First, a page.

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God Isn’t Looking For Good, He’s Looking For “Yes”

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And again Jesus spoke to them in parables, saying, “The kingdom of heaven may be compared to a king who gave a wedding feast for his son, and sent his servants to call those who were invited to the wedding feast, but they would not come. Again he sent other servants, saying, ‘Tell those who are invited, “See, I have prepared my dinner, my oxen and my fat calves have been slaughtered, and everything is ready. Come to the wedding feast.”’ But they paid no attention and went off, one to his farm, another to his business, while the rest seized his servants, treated them shamefully, and killed them. The king was angry, and he sent his troops and destroyed those murderers and burned their city. Then he said to his servants, ‘The wedding feast is ready, but those invited were not worthy. Go therefore to the main roads and invite to the wedding feast as many as you find.’ And those servants went out into the roads and gathered all whom they found, both bad and good. So the wedding hall was filled with guests. “But when the king came in to look at the guests, he saw there a man who had no wedding garment. And he said to him, ‘Friend, how did you get in here without a wedding garment?’ And he was speechless. Then the king said to the attendants, ‘Bind him hand and foot and cast him into the outer darkness. In that place there will be weeping and gnashing of teeth.’ For many are called, but few are chosen.”
(Matthew 22:1-14 ESV)


Jesus continues to respond to the Jewish leaders in the Temple today with a third parable. The previous two were specifically directed towards them. This one, however, addresses the entire nation of Israel. And like the previous two, this one also speaks of God’s grace and judgment.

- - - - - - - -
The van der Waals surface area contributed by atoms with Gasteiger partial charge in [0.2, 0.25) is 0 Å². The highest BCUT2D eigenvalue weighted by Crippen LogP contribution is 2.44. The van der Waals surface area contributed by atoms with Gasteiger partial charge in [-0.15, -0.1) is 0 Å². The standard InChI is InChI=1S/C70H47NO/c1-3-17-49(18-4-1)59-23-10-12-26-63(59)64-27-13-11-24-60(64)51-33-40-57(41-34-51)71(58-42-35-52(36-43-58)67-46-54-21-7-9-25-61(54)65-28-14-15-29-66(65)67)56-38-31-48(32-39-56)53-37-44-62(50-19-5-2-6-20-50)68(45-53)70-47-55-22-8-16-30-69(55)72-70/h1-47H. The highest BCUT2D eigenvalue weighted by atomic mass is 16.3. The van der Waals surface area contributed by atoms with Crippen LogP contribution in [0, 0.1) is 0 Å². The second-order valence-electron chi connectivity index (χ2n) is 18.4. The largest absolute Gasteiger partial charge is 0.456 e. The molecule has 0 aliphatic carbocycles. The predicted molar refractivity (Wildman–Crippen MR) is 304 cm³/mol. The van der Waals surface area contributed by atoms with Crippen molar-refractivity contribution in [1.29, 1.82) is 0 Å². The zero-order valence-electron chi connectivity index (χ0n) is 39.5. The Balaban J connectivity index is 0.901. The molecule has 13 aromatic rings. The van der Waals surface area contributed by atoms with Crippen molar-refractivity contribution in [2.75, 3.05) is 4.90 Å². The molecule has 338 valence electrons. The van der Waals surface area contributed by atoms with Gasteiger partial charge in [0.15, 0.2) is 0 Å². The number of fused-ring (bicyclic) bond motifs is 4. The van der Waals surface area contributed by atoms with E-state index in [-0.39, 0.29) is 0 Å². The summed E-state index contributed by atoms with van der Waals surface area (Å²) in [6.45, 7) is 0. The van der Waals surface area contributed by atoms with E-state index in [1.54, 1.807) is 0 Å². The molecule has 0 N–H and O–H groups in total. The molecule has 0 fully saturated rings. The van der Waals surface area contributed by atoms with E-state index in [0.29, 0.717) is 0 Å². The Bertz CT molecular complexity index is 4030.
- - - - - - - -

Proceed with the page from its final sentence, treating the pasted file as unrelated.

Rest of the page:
The Jews believed (and still believe) that the kingdom of heaven was reserved exclusively for them (and possibly some Gentile converts). This would have included not only the afterlife but also life on this earth in the form of God’s protection and blessing. But as this parable attests, this would not be the case.

In this parable a king gave a wedding feast for his son. He invited many but they would not come. Notice that they “could” have come. But they “would” not come.

So he sent other servants to again request that they come. But they paid no attention and went about their lives. Some even treated the king’s servants shamefully and killed them.

This parable painted a very vivid picture of Israel whom God graciously and repeatedly invited to come into His presence. But the people of Israel did not respond. Some were too preoccupied with their lives to care. Others reacted with hostility to the invitation.

Of course, this parable also describes the world we live in. People today (and all throughout time) have had these similar responses to God. They are more concerned about their temporary earthly lives than they are about eternity. Or they’re actively hostile to the gospel message.

In the end the king was angry and had their city destroyed. God is extremely patient. But He is not going to be patient with people forever. A time comes when God’s patience, as plentiful as it is, runs out. Prophetically speaking, Jesus’ words came true about 40 years later when God allowed the Romans to destroy Jerusalem, including the beloved Temple.

So instead the king’s servants gathered all whom they found, both bad and good. The Jews rejected God’s invitation so God sent His invitation to the Gentiles, who accepted.

Notice that both the “good” and the “bad” attended the feast. From a human point of view some were more qualified to attend than others. But that is not how God sees people. God invites everyone to be with Him no matter what the world thinks of them.

Here we see that no one enters heaven based on merit. We’re all unqualified [Psalm 14:1-3; Ecclesiastes 7:20; Roman 3:10]. The only requirement for entering God’s eternal presence is saying “yes” to His invitation. Those people who end up in hell do so not because they are sinners (otherwise we’d all end up there). They end up there because they said “no” to God.

Like the servants in the parable, Christians are to invite others into a relationship with God through His son. We are not to be concerned with whether they accept or decline. Like the people in the parable, everyone is responsible and accountable for their own eternity.

The vast majority will decline God’s invite [Matthew 7:13-14]. But not to worry… God’s eternal house will be filled.

Comments? Questions? I’d love to hear from you. Please feel free to contact me about this post.

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